The Crown of Thorns
“And unto Adam He said . . . . cursed is the ground for thy sake. Thorns . .
. . shall it bring forth.”
“And the soldiers platted a crown of thorns, and put it on His head.”
In bitterest sorrow did the ground bring forth
Its fatal seed. Thine eyes beheld the birth—
Beheld the travail of accursèd earth;
E'en then, O Lord! in greater love than wrath!
Thou sawest the sin that none could gather out—
The vineyard cover'd with the thorn and briar;
Thou sawest the fair land ready for the fire—
And still Thy pity compass'd it about.
Thou, O most merciful! didst spare the brand;
Thou didst redeem the Paradise of God;
The thorns were rooted from the stubborn sod,
In pain and toil, by Thine own blessèd hand.
How was our path to heaven o'ergrown with sin—
Bramble, and thistle, and the poisonous weed!
Though hearts should break, and patient feet should bleed,
And strive and struggle, none could walk therein.
And Thou didst call us when we went astray—
Didst make our high road straight for evermore;
And, for our guidance, passèd on before,
Leaving Thy shining footprints in the way.
Still do the wild thorns hedge us round about;
Still grow the thistles from the ancient stock;
Still trails the bramble on the blasted rock—
But we can dig, and Thou wilt pull them out.
Ay, we can work—oh, help us in the strife!
Labour is sweet, for Thou dost share it now.
And we shall eat, in sweat of furrow'd brow,
Not earthly food, but Thine own Bread of Life.
And there are thorns of suffering left behind—
Sorrow and loss—that weigh our courage down;
But, ah! we know Thy sacramental crown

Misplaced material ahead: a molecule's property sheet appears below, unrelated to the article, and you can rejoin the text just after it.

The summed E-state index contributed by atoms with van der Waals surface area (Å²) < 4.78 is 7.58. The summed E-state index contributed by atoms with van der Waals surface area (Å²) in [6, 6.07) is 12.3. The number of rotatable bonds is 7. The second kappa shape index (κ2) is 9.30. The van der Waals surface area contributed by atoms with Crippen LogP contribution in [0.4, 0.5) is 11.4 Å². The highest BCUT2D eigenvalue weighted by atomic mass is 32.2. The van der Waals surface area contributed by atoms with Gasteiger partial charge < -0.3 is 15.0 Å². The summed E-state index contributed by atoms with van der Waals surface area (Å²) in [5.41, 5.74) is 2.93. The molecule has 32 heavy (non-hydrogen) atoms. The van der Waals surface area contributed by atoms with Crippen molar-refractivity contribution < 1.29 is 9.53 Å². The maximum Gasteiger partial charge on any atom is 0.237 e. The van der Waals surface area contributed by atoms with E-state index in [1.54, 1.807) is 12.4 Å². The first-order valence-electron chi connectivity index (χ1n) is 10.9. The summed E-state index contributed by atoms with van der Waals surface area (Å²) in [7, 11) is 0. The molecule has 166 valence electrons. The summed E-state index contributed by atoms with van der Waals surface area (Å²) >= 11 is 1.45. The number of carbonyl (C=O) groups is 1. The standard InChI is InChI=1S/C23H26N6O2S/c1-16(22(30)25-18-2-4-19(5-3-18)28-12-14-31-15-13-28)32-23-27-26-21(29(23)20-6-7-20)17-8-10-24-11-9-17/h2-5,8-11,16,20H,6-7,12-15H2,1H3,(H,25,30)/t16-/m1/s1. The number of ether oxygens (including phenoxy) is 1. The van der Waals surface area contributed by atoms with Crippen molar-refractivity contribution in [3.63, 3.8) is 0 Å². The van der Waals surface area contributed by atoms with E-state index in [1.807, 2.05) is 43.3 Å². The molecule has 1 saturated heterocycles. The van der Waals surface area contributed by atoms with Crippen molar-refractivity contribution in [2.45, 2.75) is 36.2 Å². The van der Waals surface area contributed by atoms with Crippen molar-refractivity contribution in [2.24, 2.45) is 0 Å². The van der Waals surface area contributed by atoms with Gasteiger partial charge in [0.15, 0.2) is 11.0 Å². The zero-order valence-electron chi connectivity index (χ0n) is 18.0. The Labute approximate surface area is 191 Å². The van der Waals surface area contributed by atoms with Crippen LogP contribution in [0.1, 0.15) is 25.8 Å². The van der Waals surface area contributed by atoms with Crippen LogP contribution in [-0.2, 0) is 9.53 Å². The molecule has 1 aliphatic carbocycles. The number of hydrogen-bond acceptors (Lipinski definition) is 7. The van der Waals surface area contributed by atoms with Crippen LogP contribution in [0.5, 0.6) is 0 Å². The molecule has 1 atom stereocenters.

Was made of sin and sorrow, intertwined.
Give us of Thy sweet patience, Lord, we pray.
We would not spurn them with rebellious kicks,
Nor fret and strive, for Thou canst feel the pricks;
We too would wear them as a crown for aye.
We would put on Thy likeness—we, the least
And most unworthy. Ay, each piercing thorn,
In Thy name patiently and meekly worn,
Shall bear a blossom for the bridal feast.
Look down, O Brother with the yearning eyes!
Behold us kneeling at Thy bitter cross!
Grant us a share in all Thine earthly loss,
That we may share Thy gain in Paradise.
O weary Head! we see Thee drooping now
Beneath that diadem of mortal pain:
We see Thee sprinkled with the scarlet stain;—
Drop down the chrism on our polluted brow!
O sacred Head!—pale, beautiful, benign—
On our heads be Thy precious blood, we cry!
Lo, the destroying angel, passing by,
Shall spare to smite us—reverencing the sign.
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Comments about this poem (The Crown of Thorns by Ada Cambridge )
Still I Rise
The Road Not Taken
If You Forget Me
Edgar Allan Poe
I Know Why The Caged Bird Sings
Stopping by Woods on a Snowy Evening
A Dream Within A Dream
Edgar Allan Poe
(4 April 1928 - 28 May 2014)
(March 26, 1874 – January 29, 1963)
(1 February 1902 – 22 May 1967)
(12 July 1904 – 23 September 1973)
(10 December 1830 – 15 May 1886)
(28 November 1757 – 12 August 1827)
Edgar Allan Poe
(19 January 1809 - 7 October 1849)
(26 April 1564 - 23 April 1616)
Rainer Maria Rilke
(4 December 1875 – 29 December 1926)
- Still I Rise, Maya Angelou
- Daffodils, William Wordsworth
- If You Forget Me, Pablo Neruda
- Phenomenal Woman, Maya Angelou
- The Road Not Taken, Robert Frost
- Dreams, Langston Hughes
- If, Rudyard Kipling
- I Know Why The Caged Bird Sings, Maya Angelou
- Fire and Ice, Robert Frost
- 'Hope' is the thing with feathers, Emily Dickinson